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Domestic News | October 29, 2013

Is welfare subsidizing the fast-food industry?


Activists from a wage-increase campaign group called Low Pay is Not OK, published a clip last week...

Fast food workers demonstrate outside a McDonald’s restaurant in New York City. (Associated Press/Photo by Richard Drew)

Activists from a wage-increase campaign group called Low Pay is Not OK, published a clip last week from a secretly recorded phone conversation between a McDonald's employee named Nancy and someone from the "McResources" employee help line.

Fair wage activists are using the clip to fuel their nationwide demand for higher minimum wages and collective bargaining rights, according to a story inThe Atlantic. But economic analysts say their proposed remedies will only make the problem worse.

In the audio recording, which is not provided in its entirety, Nancy says she has worked at McDonald's for 10 years without a raise. She goes on to complain about not being able to afford food and healthcare for herself and her two children. In response, the hotline representative recommends she apply for food stamps and Medicaid.

"McDonald's doesn't want to pay its workers more," the Low Pay is Not OK advertisement concludes. "Instead, it wants you to pay its workers more."

So far, McDonald's hasn't responded to the audio recording or the activists' campaign.

Fast food workers currently earn an average of $9 an hour. According to a study by the University of California, 52 percent of them rely on some type of public assistance, costing taxpayers $7 billion a year. Wage-increase activists say instead of pointing employees to public services and forcing taxpayers to absorb the cost, employers should pay their workers enough money to live on. They're demanding the federal government raise the minimum wage to $15 an hour, almost double the current national average, and give workers collective bargaining rights without retaliation.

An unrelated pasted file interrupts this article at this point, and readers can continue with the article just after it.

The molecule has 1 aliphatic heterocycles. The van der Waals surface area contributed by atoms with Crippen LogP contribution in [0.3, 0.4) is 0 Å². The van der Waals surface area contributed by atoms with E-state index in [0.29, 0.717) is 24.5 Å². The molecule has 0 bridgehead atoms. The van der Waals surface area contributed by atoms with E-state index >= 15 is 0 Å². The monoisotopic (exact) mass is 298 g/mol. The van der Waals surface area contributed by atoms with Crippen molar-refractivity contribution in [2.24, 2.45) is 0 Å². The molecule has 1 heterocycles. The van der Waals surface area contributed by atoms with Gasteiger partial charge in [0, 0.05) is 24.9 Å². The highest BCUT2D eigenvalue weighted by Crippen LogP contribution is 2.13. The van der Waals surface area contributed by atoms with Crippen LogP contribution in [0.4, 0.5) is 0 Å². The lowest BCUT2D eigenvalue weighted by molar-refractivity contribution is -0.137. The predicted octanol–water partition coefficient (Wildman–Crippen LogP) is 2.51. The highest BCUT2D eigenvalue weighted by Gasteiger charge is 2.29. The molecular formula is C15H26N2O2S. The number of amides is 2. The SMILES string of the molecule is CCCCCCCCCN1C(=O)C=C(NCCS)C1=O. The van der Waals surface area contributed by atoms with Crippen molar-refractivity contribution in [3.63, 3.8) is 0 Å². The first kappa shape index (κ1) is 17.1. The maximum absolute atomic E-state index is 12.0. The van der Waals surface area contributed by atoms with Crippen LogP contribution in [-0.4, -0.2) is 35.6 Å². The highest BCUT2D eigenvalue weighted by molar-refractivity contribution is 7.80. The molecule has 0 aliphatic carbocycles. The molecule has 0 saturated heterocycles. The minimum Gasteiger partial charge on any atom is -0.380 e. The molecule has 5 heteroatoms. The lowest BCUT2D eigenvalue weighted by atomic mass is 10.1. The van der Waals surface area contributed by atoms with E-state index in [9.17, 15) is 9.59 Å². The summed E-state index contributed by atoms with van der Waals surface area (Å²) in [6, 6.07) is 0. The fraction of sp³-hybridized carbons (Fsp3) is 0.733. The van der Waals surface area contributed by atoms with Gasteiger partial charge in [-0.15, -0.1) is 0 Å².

So far, the campaign has gained national attention, including laudatory press coverage and support from various political figures like New York City Council Speaker Christine Quinn and Rep. Keith Ellison, D-Minn. The movement climaxed briefly in August with a nationwide strike, during which thousands of service workers gathered in city streets waving posters in front of businesses like McDonald's, demanding they pay more.

But conservative analysts point out that asking the government to get involved and force employers to pay more wouldn't help the poor. "The problem with minimum-wage increases is that they reduce access to these entry-level jobs," writes David Weinberger at The Heritage Foundation. "It is a basic tenet of economics that when the price of something rises, people buy less of it."

Raising the cost of hiring makes it more difficult to run a business and offer jobs. Increasing the minimum wage would harm small businesses that can't afford to pay workers $15 an hour. It also would lead to stricter hiring policies that could make it more difficult for low-skilled and minimally educated workers to find jobs. Lastly, the increase in pay would eventually extend to higher prices, hurting both middle and lower classes.

Conservatives like Weinberger, point out that minimum-paying jobs equip workers with skills necessary to succeed in the professional world and more frequently than not, lead to upward mobility. "The market works and rewards those who work to get ahead," writes James Sherk, another policy analyst at The Heritage Foundation. "The government does not need to step in for minimum wage earners to get a raise."